Fluent in French due to her family’s expatriate background, 22-year-old Mignonne Lachapelle, the fictional heroine, is asked to help aviator and writer extraordinaire Antoine de St-Exupéry, a family friend, improve his English. Desperate to help with the war effort, “Saint-Ex” has been grounded against his wishes and longs to return to France and fight for his country.
Their tutoring sessions turn passionate quickly, but Mignonne gets caught in the middle when Consuelo, Antoine’s vain and high-maintenance Salvadoran wife, expresses interest in the line produced by the studio where Mignonne is an assistant. Meanwhile, Antoine struggles to write the children’s fable that will earn him lasting acclaim. The St-Exupérys are estranged, more on his part than hers; Consuelo wants him back and uses her wiles on Mignonne as a lure to draw him toward her. Within this complex entangling of ambition and desire, each of the trio fights to grasp what they want most.
Although innocent in some ways, Mignonne transcends her expected ingénue role with her creativity and daring, and the finer technical points of dressmaking are captivating to read about. Szado makes the most of her setting: Manhattan in the troubled and exciting 1940s, when fabric restrictions were in place, yet Paris’s occupation by the Nazis gave Americans the chance to gain the upper hand in haute couture.
The language is tailored to each situation: snappy and pointed within the spoken exchanges, elsewhere as languid and elegant as silk draped against the body. The haunting images of war, tragic yet heart-stoppingly beautiful (“falling planes unfurling smoke like the most exuberant of bridal trains”), emphasize the novel's intermingled themes. The author also poses valid questions about artistic integrity and the purpose and value of fashion.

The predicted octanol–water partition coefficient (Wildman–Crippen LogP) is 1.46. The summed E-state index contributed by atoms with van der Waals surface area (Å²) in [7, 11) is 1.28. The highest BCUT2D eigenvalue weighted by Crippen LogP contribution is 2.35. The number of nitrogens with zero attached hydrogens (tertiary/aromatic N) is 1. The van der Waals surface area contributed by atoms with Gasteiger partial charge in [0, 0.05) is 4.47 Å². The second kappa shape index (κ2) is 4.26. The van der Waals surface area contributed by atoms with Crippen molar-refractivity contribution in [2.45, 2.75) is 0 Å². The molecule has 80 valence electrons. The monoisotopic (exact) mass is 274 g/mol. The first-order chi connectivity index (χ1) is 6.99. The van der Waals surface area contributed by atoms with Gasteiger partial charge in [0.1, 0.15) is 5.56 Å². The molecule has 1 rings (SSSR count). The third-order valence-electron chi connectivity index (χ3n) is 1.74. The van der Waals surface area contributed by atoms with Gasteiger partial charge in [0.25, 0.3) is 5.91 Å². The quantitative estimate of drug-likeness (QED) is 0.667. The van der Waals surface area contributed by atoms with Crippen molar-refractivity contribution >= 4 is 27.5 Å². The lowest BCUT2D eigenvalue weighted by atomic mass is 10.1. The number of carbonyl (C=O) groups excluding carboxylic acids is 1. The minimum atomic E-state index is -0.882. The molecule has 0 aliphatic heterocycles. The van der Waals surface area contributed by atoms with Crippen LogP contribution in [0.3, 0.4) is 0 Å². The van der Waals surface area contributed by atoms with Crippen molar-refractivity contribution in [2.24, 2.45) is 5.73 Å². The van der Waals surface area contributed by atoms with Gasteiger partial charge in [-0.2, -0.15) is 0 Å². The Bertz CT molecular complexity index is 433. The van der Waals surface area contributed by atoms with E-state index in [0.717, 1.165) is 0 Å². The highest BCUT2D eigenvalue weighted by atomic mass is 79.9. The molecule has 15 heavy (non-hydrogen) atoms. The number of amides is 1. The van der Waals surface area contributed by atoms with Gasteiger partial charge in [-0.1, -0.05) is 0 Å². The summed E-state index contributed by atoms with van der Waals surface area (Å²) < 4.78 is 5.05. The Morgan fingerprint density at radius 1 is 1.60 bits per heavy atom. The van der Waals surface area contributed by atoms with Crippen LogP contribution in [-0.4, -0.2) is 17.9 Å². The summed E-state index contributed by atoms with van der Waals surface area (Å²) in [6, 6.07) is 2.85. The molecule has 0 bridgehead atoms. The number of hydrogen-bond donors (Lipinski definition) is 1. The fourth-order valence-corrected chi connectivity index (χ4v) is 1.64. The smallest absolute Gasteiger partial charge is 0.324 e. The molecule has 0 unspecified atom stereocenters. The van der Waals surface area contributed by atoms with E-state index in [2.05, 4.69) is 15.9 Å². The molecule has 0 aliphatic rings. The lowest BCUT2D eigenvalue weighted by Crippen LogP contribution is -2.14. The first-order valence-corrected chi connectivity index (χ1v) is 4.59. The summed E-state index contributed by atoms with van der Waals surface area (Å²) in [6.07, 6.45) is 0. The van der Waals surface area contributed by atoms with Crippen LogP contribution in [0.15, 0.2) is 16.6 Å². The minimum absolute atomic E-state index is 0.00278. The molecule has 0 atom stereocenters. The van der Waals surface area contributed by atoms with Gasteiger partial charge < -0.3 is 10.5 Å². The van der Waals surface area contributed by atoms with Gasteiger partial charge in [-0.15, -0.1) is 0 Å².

One minor drawback is that the different timeframes aren’t distinguished clearly. The 1940s segments are framed by Mignonne and Consuelo’s viewpoints as seen 25 years later. The women look back separately on their shared past as Expo ’67 in Montreal gets underway, with its “Man and his World” theme based upon Saint-Exupéry’s work.
Studio Saint-Ex is an imaginative blend of fact and fiction, and anyone curious about the history of fashion should consider picking it up. It really ought to come with a full-color portfolio, too. Mignonne’s creations sound divine.
Ania Szado's Studio Saint-Ex (perfect cover for the book, btw) is published today by Knopf in hardcover ($25.95, 368pp) and on Kindle ($12.99). Viking Canada published it in April (C$30.00).